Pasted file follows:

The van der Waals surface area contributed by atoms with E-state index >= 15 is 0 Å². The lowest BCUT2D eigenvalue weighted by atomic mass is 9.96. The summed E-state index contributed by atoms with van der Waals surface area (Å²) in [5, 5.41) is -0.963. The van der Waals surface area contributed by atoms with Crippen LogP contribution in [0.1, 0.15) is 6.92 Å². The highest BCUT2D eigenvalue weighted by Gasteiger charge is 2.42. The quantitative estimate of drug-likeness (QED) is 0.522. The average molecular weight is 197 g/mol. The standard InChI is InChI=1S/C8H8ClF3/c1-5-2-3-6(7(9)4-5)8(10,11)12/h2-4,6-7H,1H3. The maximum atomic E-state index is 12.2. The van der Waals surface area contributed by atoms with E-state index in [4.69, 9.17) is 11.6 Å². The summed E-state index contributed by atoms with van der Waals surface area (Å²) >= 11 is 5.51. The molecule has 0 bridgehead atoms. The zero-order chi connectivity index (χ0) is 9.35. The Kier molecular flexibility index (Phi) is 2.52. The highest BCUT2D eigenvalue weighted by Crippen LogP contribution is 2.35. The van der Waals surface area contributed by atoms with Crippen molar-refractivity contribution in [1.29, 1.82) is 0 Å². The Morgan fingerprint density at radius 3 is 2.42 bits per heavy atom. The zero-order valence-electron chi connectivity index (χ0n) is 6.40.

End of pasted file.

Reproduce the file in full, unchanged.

The van der Waals surface area contributed by atoms with E-state index >= 15 is 0 Å². The lowest BCUT2D eigenvalue weighted by atomic mass is 9.96. The summed E-state index contributed by atoms with van der Waals surface area (Å²) in [5, 5.41) is -0.963. The van der Waals surface area contributed by atoms with Crippen LogP contribution in [0.1, 0.15) is 6.92 Å². The highest BCUT2D eigenvalue weighted by Gasteiger charge is 2.42. The quantitative estimate of drug-likeness (QED) is 0.522. The average molecular weight is 197 g/mol. The standard InChI is InChI=1S/C8H8ClF3/c1-5-2-3-6(7(9)4-5)8(10,11)12/h2-4,6-7H,1H3. The maximum atomic E-state index is 12.2. The van der Waals surface area contributed by atoms with E-state index in [4.69, 9.17) is 11.6 Å². The summed E-state index contributed by atoms with van der Waals surface area (Å²) >= 11 is 5.51. The molecule has 0 bridgehead atoms. The zero-order chi connectivity index (χ0) is 9.35. The Kier molecular flexibility index (Phi) is 2.52. The highest BCUT2D eigenvalue weighted by Crippen LogP contribution is 2.35. The van der Waals surface area contributed by atoms with Crippen molar-refractivity contribution in [1.29, 1.82) is 0 Å². The Morgan fingerprint density at radius 3 is 2.42 bits per heavy atom. The zero-order valence-electron chi connectivity index (χ0n) is 6.40.